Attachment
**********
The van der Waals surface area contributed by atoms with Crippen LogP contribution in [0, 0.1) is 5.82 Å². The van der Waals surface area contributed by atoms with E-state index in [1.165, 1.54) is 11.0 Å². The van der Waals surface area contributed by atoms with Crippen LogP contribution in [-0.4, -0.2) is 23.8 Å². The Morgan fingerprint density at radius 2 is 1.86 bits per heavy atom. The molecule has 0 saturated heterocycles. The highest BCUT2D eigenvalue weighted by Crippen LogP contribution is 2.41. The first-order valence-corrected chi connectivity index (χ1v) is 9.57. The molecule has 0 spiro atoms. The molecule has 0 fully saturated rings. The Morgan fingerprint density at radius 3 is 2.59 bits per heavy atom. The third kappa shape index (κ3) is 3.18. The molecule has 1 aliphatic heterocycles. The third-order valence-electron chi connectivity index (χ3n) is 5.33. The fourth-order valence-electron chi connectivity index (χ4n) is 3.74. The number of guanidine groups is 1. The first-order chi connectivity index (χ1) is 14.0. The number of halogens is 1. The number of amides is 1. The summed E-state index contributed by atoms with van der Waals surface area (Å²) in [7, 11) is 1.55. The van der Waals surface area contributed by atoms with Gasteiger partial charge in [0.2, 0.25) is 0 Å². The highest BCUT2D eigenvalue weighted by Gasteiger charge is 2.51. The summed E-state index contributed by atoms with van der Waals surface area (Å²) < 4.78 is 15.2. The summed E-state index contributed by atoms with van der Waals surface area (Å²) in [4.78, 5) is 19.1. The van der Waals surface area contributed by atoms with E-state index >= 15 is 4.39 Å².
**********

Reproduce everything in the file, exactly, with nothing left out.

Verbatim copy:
The van der Waals surface area contributed by atoms with Crippen LogP contribution in [0, 0.1) is 5.82 Å². The van der Waals surface area contributed by atoms with E-state index in [1.165, 1.54) is 11.0 Å². The van der Waals surface area contributed by atoms with Crippen LogP contribution in [-0.4, -0.2) is 23.8 Å². The Morgan fingerprint density at radius 2 is 1.86 bits per heavy atom. The molecule has 0 saturated heterocycles. The highest BCUT2D eigenvalue weighted by Crippen LogP contribution is 2.41. The first-order valence-corrected chi connectivity index (χ1v) is 9.57. The molecule has 0 spiro atoms. The molecule has 0 fully saturated rings. The Morgan fingerprint density at radius 3 is 2.59 bits per heavy atom. The third kappa shape index (κ3) is 3.18. The molecule has 1 aliphatic heterocycles. The third-order valence-electron chi connectivity index (χ3n) is 5.33. The fourth-order valence-electron chi connectivity index (χ4n) is 3.74. The number of guanidine groups is 1. The first-order chi connectivity index (χ1) is 14.0. The number of halogens is 1. The number of amides is 1. The summed E-state index contributed by atoms with van der Waals surface area (Å²) in [7, 11) is 1.55. The van der Waals surface area contributed by atoms with Gasteiger partial charge in [0.2, 0.25) is 0 Å². The highest BCUT2D eigenvalue weighted by Gasteiger charge is 2.51. The summed E-state index contributed by atoms with van der Waals surface area (Å²) < 4.78 is 15.2. The summed E-state index contributed by atoms with van der Waals surface area (Å²) in [4.78, 5) is 19.1. The van der Waals surface area contributed by atoms with E-state index >= 15 is 4.39 Å².